Plymouth, N.H.—Maude Barlow, national chairperson of the Council of Canadians and founder of the Blue Planet Project, will discuss “The Global Water Crisis and the Fight to Stop the Corporate Theft of the World’s Water” at 7 p.m. Tuesday, March 2 in the Silver Center at Plymouth State University. Her talk is sponsored by the Saul O Sidore Lecture Series.
Barlow asks whether water is a market commodity to be put on the open market for sale, like running shoes, or is it a public trust and a human right? Barlow will share her experiences at the heart of this debate.
On one side of the debate are the World Bank, many First World governments, and large water transnationals like Coca-Cola and Nestlé. On the other side, a global water justice movement of people and communities determined to take back control of life-giving local water sources fights the market commodity concept.
Barlow is a Canadian author and activist. She is national chairperson of a citizens’ advocacy organization, The Council of Canadians, with members across Canada. She also chairs the board of Food & Water Watch, a Washington-based entity, and is an executive member of the International Forum on Globalization in California.
She has received honorary degrees from eight Canadian universities for work in social justice and has been honored with a Lifetime Achievement Award from the 2008 Canadian Environment Awards, the 2005/2006 Lannan Cultural Freedom Fellowship Award, and the 2005 Right Livelihood Award, among many others.
Barlow’s latest book, Blue Covenant: The Global Water Crisis and the Coming Battle for the Right to Water, discusses her world-wide findings about our diminishing water resources as well as the increasing privatization of water sources and the grassroots groups that are fighting back against what she calls corporate theft.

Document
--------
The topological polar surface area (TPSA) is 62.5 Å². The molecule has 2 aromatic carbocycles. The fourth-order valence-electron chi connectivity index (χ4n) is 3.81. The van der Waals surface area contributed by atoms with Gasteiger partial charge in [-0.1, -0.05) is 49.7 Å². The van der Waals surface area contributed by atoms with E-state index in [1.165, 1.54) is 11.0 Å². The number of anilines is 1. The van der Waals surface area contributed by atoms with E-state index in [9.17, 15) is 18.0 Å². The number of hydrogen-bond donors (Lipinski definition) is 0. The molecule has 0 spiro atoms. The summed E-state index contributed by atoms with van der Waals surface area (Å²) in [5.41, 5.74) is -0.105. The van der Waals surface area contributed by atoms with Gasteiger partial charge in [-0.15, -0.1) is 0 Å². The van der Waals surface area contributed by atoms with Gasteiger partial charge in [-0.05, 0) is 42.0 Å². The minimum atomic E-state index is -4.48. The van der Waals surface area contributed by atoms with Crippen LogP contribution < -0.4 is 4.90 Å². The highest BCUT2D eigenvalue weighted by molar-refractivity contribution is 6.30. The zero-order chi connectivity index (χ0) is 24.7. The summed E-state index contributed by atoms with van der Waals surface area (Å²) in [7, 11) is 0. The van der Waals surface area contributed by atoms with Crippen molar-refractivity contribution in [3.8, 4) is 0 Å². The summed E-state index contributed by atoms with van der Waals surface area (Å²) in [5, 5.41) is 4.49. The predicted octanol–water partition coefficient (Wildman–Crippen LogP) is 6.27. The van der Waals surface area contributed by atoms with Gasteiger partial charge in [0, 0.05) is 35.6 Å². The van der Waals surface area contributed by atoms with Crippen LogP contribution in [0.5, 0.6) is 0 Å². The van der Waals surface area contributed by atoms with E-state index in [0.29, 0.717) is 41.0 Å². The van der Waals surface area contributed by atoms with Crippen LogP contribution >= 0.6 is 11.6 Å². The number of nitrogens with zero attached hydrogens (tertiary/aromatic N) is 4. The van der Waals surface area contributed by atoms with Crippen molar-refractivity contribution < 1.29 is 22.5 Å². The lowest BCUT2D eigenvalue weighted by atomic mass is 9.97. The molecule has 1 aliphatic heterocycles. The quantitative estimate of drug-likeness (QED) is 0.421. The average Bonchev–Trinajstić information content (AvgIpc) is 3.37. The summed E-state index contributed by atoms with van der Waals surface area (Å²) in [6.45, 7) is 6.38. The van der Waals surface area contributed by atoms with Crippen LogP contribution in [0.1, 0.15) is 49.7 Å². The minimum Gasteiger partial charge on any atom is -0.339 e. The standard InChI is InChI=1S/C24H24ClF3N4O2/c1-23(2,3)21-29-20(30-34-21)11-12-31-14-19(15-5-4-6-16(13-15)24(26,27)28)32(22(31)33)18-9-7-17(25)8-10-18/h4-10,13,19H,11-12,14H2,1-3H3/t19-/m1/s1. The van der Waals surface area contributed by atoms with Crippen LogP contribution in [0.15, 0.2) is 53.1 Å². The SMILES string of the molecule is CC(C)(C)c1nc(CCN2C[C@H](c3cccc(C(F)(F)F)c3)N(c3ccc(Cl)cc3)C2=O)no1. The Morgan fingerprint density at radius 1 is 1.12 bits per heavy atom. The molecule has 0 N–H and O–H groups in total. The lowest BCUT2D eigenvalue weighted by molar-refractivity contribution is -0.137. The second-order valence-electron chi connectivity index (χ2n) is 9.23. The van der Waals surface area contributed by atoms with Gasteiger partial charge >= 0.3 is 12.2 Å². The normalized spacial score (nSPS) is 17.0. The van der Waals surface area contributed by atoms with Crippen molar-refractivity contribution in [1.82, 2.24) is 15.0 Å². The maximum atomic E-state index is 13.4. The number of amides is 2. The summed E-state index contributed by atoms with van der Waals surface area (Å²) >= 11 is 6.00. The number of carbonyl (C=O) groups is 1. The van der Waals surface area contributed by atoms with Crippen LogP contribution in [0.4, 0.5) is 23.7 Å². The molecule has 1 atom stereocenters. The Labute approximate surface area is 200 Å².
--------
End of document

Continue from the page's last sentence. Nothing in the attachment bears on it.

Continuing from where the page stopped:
In an interview with Tara Lohan for AlterNet, Barlow said the U.S. and Canada have no contingency plan and no understanding that increasing demands on water must stop … “no understanding about how nature works, how the hydrologic cycle needs to be protected and how watersheds need to be protected ….”
The free program begins at 7 p.m. in the Smith Recital Hall at the Silver Center for the Arts, on Main Street in Plymouth. A reception and light refreshments follow.
The next speaker in the series will be Adam Jones, associate professor of political science at the University of British Columbia Okanagan, at 7 p.m. Tuesday, April 13, speaking on “The Future of Genocide and Crimes Against Humanity.”
The Saul O Sidore Lecture series was established at PSU in 1979 to bring a variety of speakers to the University each year to address the critical political, social and cultural issues and events of our time.
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